Petitioners countered that private respondents were not dismissed from work but voluntarily abandoned their jobs thereby paralyzing company operations.  Petitioners likewise contended that private respondents incurred numerous absences without prior notice and clearance from their superiors as evidenced by several company memos sent to them.  Only Divina Villarba showed up and told petitioners that she was voluntary resigning because she had found better employment elsewhere.  It was only later that petitioners learned that private respondents’ absences were due to their preoccupation with the organization of a labor union.  Notwithstanding these absences, petitioners expressed their willingness to reinstate private respondents within a reasonable time.   They however disclaimed knowledge of any deficiency owing to private respondents since all the benefits due them as required by law were fully paid, except overtime pay which they were not entitled to on account of their being piece-rate workers.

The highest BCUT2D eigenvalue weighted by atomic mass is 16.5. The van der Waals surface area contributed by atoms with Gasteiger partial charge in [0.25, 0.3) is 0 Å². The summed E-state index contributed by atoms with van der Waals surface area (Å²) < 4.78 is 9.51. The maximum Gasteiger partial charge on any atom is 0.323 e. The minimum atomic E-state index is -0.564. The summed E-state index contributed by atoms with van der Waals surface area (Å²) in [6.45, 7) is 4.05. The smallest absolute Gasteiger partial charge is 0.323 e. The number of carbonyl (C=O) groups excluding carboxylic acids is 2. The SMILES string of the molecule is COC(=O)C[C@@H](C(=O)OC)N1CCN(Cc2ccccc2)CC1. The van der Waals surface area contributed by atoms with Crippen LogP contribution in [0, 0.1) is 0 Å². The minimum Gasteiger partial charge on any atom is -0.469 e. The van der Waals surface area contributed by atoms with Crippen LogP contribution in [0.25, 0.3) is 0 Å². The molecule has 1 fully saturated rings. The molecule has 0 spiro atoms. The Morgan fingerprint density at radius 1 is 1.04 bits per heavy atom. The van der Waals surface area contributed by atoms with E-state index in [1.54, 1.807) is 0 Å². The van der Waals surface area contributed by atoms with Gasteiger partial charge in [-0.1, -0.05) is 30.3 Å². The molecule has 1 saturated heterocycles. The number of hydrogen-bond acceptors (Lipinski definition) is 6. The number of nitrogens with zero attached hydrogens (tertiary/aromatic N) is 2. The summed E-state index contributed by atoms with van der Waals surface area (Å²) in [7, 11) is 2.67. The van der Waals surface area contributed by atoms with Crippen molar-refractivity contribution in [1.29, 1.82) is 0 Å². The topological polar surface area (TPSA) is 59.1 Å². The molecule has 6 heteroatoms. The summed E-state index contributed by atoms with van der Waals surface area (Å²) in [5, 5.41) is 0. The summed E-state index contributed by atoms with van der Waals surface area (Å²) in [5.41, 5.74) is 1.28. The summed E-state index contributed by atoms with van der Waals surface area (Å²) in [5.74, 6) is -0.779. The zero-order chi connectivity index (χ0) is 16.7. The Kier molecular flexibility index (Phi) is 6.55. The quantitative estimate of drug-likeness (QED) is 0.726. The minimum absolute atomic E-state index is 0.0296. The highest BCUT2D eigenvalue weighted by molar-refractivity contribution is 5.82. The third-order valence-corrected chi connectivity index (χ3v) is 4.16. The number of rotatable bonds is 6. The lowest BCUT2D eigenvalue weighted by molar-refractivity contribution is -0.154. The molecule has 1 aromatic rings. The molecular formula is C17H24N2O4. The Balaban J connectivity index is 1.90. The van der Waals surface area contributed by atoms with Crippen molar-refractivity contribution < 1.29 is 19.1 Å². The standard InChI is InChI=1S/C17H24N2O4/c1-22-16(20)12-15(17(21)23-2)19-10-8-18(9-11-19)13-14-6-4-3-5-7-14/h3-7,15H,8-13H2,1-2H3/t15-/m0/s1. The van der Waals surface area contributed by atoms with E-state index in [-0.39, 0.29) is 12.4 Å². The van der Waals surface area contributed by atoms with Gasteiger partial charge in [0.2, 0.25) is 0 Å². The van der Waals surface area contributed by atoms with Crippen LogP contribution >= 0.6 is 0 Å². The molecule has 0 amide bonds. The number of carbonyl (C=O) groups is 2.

On 3 March 1993 the Labor Arbiter rendered his decision declaring as illegal the constructive dismissal of private respondents.  Petitioners were thus ordered to immediately reinstate private respondents as sewers and to pay each of them his (a) back wages computed from 29 October 1992 to 31 March 1993 in the amount of P15,524.08 subject to adjustments until reinstated but not to exceed three (3) years; (b) proportionate share in the 13th month pay for the period January to October 1992 in the amount of P2,538.77; unpaid five (5) days service incentive leave pay for 1989, 1990 and 1991 in the amount of P1,565.00; and, (c) wage differentials in the amount of P24,707.38.

On appeal the NLRC affirmed the reinstatement of private respondents and the payment of back wages, salary differentials and proportionate 13th month pay but set aside the award of service incentive leave pay on the ground that private respondents were not entitled thereto as they were piece-rate workers.  Petitioners moved for reconsideration but was denied for lack of merit.

Petitioners now contend that the NLRC committed grave abuse of discretion amounting to lack or excess of jurisdiction in sustaining the Labor Arbiter by declaring private respondents as having been constructively dismissed from their jobs, hence, illegal.  On the contrary, they argue that private respondents voluntarily abandoned their jobs without justifiable reason nor prior notice.  The NLRC disregarded the company memos addressed to each of the private respondents which were indicative of their intention to leave the company and showed their propensity to incur frequent absences in violation of company rules and regulations.